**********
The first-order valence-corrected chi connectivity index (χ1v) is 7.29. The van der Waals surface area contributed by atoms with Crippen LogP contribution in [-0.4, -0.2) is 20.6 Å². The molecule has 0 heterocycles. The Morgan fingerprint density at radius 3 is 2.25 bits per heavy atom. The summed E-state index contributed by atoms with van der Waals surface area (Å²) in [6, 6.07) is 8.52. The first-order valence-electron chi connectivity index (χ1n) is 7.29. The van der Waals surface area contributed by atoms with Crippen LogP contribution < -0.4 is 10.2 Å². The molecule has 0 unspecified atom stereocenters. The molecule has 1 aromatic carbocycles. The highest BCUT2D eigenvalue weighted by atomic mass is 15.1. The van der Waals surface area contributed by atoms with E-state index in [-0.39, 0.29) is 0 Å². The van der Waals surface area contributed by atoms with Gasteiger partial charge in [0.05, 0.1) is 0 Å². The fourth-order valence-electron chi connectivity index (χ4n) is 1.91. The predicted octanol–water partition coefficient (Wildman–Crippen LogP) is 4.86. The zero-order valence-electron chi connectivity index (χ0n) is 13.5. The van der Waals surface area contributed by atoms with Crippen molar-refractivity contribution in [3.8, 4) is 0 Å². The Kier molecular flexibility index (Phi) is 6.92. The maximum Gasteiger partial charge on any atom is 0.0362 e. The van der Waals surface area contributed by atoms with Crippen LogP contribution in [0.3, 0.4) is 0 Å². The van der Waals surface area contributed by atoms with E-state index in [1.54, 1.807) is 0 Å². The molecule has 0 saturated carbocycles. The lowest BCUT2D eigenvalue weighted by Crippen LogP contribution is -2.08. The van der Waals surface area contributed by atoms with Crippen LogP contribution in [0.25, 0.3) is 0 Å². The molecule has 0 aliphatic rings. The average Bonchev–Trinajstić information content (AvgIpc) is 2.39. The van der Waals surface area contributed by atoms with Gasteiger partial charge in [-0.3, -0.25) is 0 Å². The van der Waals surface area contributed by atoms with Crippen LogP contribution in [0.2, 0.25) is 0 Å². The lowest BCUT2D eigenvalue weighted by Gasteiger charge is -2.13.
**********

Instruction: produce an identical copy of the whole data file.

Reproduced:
The first-order valence-corrected chi connectivity index (χ1v) is 7.29. The van der Waals surface area contributed by atoms with Crippen LogP contribution in [-0.4, -0.2) is 20.6 Å². The molecule has 0 heterocycles. The Morgan fingerprint density at radius 3 is 2.25 bits per heavy atom. The summed E-state index contributed by atoms with van der Waals surface area (Å²) in [6, 6.07) is 8.52. The first-order valence-electron chi connectivity index (χ1n) is 7.29. The van der Waals surface area contributed by atoms with Crippen LogP contribution < -0.4 is 10.2 Å². The molecule has 0 unspecified atom stereocenters. The molecule has 1 aromatic carbocycles. The highest BCUT2D eigenvalue weighted by atomic mass is 15.1. The van der Waals surface area contributed by atoms with E-state index in [-0.39, 0.29) is 0 Å². The van der Waals surface area contributed by atoms with Gasteiger partial charge in [0.05, 0.1) is 0 Å². The fourth-order valence-electron chi connectivity index (χ4n) is 1.91. The predicted octanol–water partition coefficient (Wildman–Crippen LogP) is 4.86. The zero-order valence-electron chi connectivity index (χ0n) is 13.5. The van der Waals surface area contributed by atoms with Crippen molar-refractivity contribution in [3.8, 4) is 0 Å². The Kier molecular flexibility index (Phi) is 6.92. The maximum Gasteiger partial charge on any atom is 0.0362 e. The van der Waals surface area contributed by atoms with Crippen LogP contribution in [0.3, 0.4) is 0 Å². The van der Waals surface area contributed by atoms with E-state index in [1.54, 1.807) is 0 Å². The molecule has 0 saturated carbocycles. The lowest BCUT2D eigenvalue weighted by Crippen LogP contribution is -2.08. The van der Waals surface area contributed by atoms with Crippen LogP contribution in [0.25, 0.3) is 0 Å². The molecule has 0 aliphatic rings. The average Bonchev–Trinajstić information content (AvgIpc) is 2.39. The van der Waals surface area contributed by atoms with Gasteiger partial charge in [-0.3, -0.25) is 0 Å². The van der Waals surface area contributed by atoms with Crippen LogP contribution in [0.2, 0.25) is 0 Å². The lowest BCUT2D eigenvalue weighted by Gasteiger charge is -2.13.